Calling it the Malibu Creek Ecosystem Restoration Project, State Parks is now funded and ready
The feasibility study to permanently remove Rindge Dam, about three miles up Malibu Creek from the ocean and downtown, was originally commissioned back in 1992. A lot of locals didn’t believe it would ever happen, because it would be such a huge, expensive, long-term project — a government pipe dream. From time to time over the decades, California State Parks, along with co-partner U.S. Army Corps of Engineers (USACE), would make presentations and collect public comments about the project, but never provide much in the way of updates.
Well, last Tuesday, April 25, California State Parks made a big announcement: It’s happening, and the pre-construction, engineering, and design phase (PED) of the project is now starting. A public workshop on the PED phase will be scheduled in the coming months.
“The Malibu Creek Ecosystem Restoration Project is a critical priority for State Parks, our partners, and the community. The project helps preserve California’s unparalleled biodiversity, increases and reconnects critical habitat, and mitigates the impacts of climate change,” State Parks Director Armando Quintero said in a prepared statement. “We’re proud to lead this significant restoration project that will protect the heart of Malibu Creek State Park and Malibu’s famous beaches. We look forward to this next phase of close collaboration with our project technical team members and community partners to achieve this monumental State Parks-led project.”
The project will involve the removal of the decommissioned Rindge Dam on Malibu Creek along with about 780,000 cubic yards of sediment accumulated behind the dam. Eight upstream barriers, mostly culverts that block fish migration along Las Virgenes and Cold creeks, will also be modified or removed. The dam arch will be lowered concurrently with removal of the impounded sediment over a time period of about eight years, beginning in 2025.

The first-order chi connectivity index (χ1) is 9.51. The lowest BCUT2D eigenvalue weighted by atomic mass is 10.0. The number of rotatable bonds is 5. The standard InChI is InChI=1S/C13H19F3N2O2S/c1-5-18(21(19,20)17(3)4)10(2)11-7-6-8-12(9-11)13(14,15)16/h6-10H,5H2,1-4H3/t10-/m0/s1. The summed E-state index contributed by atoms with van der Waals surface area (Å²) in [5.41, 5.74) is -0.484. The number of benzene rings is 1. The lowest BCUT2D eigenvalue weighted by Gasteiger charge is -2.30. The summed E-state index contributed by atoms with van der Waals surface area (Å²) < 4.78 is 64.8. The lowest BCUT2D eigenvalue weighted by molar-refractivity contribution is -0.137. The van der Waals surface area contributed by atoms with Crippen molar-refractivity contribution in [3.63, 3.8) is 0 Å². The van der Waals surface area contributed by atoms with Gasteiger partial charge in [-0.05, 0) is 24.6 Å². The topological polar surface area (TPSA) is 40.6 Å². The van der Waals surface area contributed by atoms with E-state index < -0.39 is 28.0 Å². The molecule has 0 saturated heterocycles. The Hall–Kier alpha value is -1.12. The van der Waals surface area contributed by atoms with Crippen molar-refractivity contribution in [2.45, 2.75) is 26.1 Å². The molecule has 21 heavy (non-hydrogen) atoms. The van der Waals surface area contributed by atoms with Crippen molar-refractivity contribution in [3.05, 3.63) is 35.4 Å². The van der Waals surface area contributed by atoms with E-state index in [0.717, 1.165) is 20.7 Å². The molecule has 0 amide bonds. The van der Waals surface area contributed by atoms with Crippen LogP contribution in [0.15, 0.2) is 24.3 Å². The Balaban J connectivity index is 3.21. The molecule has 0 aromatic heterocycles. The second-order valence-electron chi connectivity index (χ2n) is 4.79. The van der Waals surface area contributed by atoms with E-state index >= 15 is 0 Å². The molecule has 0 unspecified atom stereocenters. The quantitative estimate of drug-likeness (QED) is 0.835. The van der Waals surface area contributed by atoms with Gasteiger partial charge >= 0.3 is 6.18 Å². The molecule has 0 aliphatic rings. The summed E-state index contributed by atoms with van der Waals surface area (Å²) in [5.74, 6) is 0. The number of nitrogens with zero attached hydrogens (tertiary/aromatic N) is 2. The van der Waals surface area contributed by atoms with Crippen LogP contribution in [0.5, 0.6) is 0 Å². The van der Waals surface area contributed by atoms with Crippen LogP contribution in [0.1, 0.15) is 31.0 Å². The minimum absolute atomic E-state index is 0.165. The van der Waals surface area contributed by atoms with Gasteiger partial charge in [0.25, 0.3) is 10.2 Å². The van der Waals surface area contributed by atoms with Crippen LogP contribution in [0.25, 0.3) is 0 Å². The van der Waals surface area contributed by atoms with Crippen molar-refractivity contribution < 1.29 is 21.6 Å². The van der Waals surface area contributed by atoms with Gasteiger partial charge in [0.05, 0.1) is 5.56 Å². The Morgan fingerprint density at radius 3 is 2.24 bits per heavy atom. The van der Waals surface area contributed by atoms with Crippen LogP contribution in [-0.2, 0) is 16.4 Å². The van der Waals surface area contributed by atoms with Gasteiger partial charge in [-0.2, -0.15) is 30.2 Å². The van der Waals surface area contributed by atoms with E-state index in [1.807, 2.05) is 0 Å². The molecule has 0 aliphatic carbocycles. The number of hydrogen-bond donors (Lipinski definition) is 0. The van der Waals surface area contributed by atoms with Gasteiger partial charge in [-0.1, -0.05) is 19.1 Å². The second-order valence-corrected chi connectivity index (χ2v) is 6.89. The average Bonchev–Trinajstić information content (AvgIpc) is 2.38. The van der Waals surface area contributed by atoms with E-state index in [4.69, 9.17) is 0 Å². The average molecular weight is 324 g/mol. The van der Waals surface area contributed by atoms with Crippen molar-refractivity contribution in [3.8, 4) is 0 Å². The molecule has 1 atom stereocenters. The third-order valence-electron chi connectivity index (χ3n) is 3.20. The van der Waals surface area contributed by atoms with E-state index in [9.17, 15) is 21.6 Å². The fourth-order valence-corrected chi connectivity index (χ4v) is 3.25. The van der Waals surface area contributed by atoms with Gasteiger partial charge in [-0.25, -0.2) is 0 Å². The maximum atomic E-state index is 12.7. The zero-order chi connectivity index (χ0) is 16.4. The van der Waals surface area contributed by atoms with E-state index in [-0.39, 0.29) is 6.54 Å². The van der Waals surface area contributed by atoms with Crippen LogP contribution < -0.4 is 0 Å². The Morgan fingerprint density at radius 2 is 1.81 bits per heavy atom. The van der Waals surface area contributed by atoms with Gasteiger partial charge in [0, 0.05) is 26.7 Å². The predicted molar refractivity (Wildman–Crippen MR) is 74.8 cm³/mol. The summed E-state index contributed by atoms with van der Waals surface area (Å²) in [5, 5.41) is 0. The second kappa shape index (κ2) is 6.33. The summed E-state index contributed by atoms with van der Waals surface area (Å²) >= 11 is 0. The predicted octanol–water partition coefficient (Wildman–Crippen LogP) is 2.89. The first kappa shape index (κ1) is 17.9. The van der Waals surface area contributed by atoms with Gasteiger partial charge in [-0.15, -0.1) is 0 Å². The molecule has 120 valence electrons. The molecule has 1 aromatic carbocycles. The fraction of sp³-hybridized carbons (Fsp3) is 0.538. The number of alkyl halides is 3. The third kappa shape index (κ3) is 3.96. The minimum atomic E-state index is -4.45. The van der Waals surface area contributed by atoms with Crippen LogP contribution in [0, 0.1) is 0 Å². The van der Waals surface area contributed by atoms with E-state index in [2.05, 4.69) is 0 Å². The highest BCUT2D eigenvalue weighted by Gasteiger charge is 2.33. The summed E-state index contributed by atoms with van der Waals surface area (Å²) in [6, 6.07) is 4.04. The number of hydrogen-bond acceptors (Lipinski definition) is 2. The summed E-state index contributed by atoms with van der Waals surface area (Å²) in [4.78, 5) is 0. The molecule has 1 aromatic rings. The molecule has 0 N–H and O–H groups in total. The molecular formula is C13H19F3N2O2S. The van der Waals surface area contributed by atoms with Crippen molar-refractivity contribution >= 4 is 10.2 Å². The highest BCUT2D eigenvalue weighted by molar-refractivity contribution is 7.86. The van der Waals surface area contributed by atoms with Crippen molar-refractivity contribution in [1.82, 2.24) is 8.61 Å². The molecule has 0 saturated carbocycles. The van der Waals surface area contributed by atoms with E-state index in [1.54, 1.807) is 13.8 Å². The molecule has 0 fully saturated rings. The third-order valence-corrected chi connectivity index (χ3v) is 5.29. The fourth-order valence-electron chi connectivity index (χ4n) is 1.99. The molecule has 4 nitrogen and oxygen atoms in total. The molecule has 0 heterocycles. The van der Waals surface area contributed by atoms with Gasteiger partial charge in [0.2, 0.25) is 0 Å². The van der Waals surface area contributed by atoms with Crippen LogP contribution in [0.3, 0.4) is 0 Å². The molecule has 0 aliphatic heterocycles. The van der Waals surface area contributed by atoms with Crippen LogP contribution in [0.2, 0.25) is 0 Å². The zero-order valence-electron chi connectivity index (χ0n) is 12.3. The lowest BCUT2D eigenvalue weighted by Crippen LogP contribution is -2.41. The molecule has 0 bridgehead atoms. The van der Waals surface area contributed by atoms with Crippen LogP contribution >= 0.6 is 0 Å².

The plan calls for direct truck transport of one-third of the sediment mined from the Rindge Dam to go up Malibu Canyon/Las Virgenes Road, to Lost Hills Road, U.S. Highway 101 and on to Ventura Harbor, about 41 miles away from the dam. The sediment is predominantly sand, and will be tested, transferred to barges, shipped down the coast, and carefully placed along the Malibu shoreline east of the pier, with care taken to avoid damage to nearshore kelp beds.
“Wave action, currents and tides will quickly disperse the sediment, predominantly in a downcoast direction,” State Parks stated.
The other two-thirds of the sediment will be trucked north to the Calabasas Landfill, about 7.4 miles from the dam site.
State Parks states that removing the dam and sediment will “restore creek ecosystem functions and increase habitat connectivity, including re-opening 15 miles of stream habitat for the highly endangered Southern California steelhead trout,” which returns from the ocean as an adult to swim upstream and spawn. Other restoration benefits include improving climate resiliency and restoring natural sediment flows to the ocean that will naturally nourish local beaches with more sand.
State Parks also pointed out some obvious improvements in public safety — the obsolete dam was the site of numerous serious injuries and even fatalities from park visitors jumping off the spillway and it was finally declared off-limits to the public in 2014. But even as recently as 2020, a young man fell 60 feet to his death from the top of the dam.
The project was, and still is, controversial among some Malibu residents — some have argued that the dam should be preserved as a California Historical Landmark. Some surfers fear that free sediment flow could somehow ruin the surf break at Surfrider Beach, and some residents and business owners in the flood plain, in the Serra Canyon and Civic Center areas, express concerns over possible flooding if the dam is removed (experts say there is no more chance of flooding without the dam than there is with the current dam).
Rindge Dam is a 100-foot-tall concrete structure privately built by hired workers of May Knight Rindge, who owned all of Malibu at the time. The main concrete arch of the Rindge Dam was completed in 1924, and the spillway in 1926. Originally intended for flood control and water storage, the dam no longer performs either of those functions — the reservoir filled up with silt over 80 years ago. The dam was decommissioned in 1967, and purchased shortly thereafter by State Parks as part of Malibu Creek State Park.